It was important to the family that Jo-Cat's did not change in appearance too drastically. However, the old carpeting – along with seven layers of sub floor – was removed and replaced with new flooring, the back of the bar was expanded, new staircases were built and there is new paneling, almost identical to the old paneling. There’s also an ADA-compliant entrance and a new walk-in cooler.
Jo-Cat’s closed for only a week and the remodeling continues while patrons are again bellying-up to the bar, which was moved back a few feet to allow more room for customers not sitting at the bar.
Jo-Cat’s bar was originally in Shenanigans, an Irish pub that was in the space that now houses the Hi-Hat across the street.
When Shenanigans closed in the late '80s, Patricia bought the wooden bar and the stools for $500.
"The bar was literally carried across the street and put in here," says Jeno.
Despite all the renovations, Jo-Cat’s already feels and smells fresh and clean. But it has the same look and feel.
The upstairs at Jo-Cat's has been stripped down to the wall studs.
"Our goal was to upgrade everything, but keep it the same," says Jeno. "A cleaned-up version of the original bar. We had to do this to up our capacity – and it was a challenge – a lot of work. We basically rebuilt the bar from the inside out and added a second floor. We could not have done this without the help of so many people, especially our alderman, Nik Kovac. He’s been great."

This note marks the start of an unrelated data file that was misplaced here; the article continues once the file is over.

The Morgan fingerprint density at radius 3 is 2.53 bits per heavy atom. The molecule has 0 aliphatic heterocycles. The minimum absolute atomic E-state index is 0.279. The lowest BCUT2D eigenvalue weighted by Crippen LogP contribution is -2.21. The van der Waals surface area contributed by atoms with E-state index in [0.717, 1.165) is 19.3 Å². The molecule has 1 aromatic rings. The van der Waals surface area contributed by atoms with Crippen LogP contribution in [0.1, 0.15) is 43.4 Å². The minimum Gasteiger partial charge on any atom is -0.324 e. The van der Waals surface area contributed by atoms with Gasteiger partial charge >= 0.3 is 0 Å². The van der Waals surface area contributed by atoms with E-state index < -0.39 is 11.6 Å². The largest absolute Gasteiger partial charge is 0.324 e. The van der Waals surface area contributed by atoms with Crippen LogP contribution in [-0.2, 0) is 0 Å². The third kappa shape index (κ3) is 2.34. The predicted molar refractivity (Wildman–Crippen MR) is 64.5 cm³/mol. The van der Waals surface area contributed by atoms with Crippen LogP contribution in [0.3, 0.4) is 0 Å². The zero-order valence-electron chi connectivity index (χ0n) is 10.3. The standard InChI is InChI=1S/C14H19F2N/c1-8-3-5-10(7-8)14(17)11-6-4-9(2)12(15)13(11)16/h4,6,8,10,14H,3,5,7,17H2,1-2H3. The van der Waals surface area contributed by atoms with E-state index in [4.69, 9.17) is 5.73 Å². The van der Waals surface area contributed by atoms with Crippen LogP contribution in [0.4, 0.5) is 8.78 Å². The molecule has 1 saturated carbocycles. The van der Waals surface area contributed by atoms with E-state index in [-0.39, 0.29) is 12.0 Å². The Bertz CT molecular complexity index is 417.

Jeno says he likes reading reviews on Yelp and getting different perceptions on how people view his bar. Some think it’s a drunk college-kid bar, but Jeno knows that’s not accurate.
"Some people say it’s a dump, and I get it. But we’ve made it a lot nicer now; maybe some of those people will come back, maybe not," says Jeno. "And we do have a lot of college kids in here, but we have all ages, all types. People are people here and we love ‘em all."
Maintaining the bar’s commitment to service, friendship and the neighborhood continue to be the top priority at Jo-Cat’s.
"We are one of the last family-owned bars in the area. I’m so proud we went from no customers to a capacity issue and it’s all because of my mom, great customers, other Brady Street business owners and employees along the way," says Jeno.
Molly Snyder grew up on Milwaukee's East Side and today, she lives in the Walker's Point neighborhood with her partner and two sons.
As a full time senior writer, editorial manager and self-described experience junkie, Molly has written thousands of articles about Milwaukee (and a few about New Orleans, Detroit, Indianapolis, Boston and various vacation spots in Wisconsin) that range in subject from where to get the best cup of coffee to an in-depth profile on the survivors of the iconic Norman apartment building that burned down in the '90s.
She also once got a colonic just to report on it, but that's enough on that.
Always told she had a "radio voice," Molly found herself as a regular contributor on FM102, 97WMYX and 1130WISN with her childhood radio favorite, Gene Mueller.
Molly's poetry, essays and articles appeared in many publications including USA Today, The Writer, The Sun Magazine and more. She has a collection of poetry, "Topless," and is slowly writing a memoir.
In 2009, Molly won a Milwaukee Press Club Award. She served as the Narrator / writer-in-residence at the Pfister Hotel from 2013-2014. She is also a story slam-winning storyteller who has performed with The Moth, Ex Fabula and Risk!
When she's not writing, interviewing or mom-ing, Molly teaches tarot card classes, gardens, sits in bars drinking Miller products and dreams of being in a punk band again.